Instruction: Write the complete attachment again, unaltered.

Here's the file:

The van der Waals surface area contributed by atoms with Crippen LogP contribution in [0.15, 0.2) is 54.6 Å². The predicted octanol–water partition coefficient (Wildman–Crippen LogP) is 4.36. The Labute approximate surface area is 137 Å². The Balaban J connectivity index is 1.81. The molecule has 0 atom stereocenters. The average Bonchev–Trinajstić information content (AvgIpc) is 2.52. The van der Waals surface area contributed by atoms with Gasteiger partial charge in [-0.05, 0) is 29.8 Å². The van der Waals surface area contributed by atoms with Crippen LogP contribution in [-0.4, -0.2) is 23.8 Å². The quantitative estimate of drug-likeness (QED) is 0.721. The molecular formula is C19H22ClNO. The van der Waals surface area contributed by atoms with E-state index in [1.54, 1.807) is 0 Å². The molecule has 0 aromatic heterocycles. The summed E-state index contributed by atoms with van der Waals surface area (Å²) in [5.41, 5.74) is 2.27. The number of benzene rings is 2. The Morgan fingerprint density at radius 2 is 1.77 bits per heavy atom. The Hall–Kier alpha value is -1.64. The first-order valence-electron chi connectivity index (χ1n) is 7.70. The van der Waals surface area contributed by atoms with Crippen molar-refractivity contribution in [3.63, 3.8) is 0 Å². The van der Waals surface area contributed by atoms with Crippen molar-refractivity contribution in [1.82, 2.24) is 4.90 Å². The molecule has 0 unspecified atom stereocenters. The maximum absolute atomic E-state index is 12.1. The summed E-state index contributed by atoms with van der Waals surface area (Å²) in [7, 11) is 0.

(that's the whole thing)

The van der Waals surface area contributed by atoms with Crippen LogP contribution in [0.15, 0.2) is 54.6 Å². The predicted octanol–water partition coefficient (Wildman–Crippen LogP) is 4.36. The Labute approximate surface area is 137 Å². The Balaban J connectivity index is 1.81. The molecule has 0 atom stereocenters. The average Bonchev–Trinajstić information content (AvgIpc) is 2.52. The van der Waals surface area contributed by atoms with Gasteiger partial charge in [-0.05, 0) is 29.8 Å². The van der Waals surface area contributed by atoms with Crippen LogP contribution in [-0.4, -0.2) is 23.8 Å². The quantitative estimate of drug-likeness (QED) is 0.721. The molecular formula is C19H22ClNO. The van der Waals surface area contributed by atoms with E-state index in [1.54, 1.807) is 0 Å². The molecule has 0 aromatic heterocycles. The summed E-state index contributed by atoms with van der Waals surface area (Å²) in [5.41, 5.74) is 2.27. The number of benzene rings is 2. The Morgan fingerprint density at radius 2 is 1.77 bits per heavy atom. The Hall–Kier alpha value is -1.64. The first-order valence-electron chi connectivity index (χ1n) is 7.70. The van der Waals surface area contributed by atoms with Crippen molar-refractivity contribution in [3.63, 3.8) is 0 Å². The van der Waals surface area contributed by atoms with Crippen molar-refractivity contribution in [1.82, 2.24) is 4.90 Å². The molecule has 0 unspecified atom stereocenters. The maximum absolute atomic E-state index is 12.1. The summed E-state index contributed by atoms with van der Waals surface area (Å²) in [7, 11) is 0.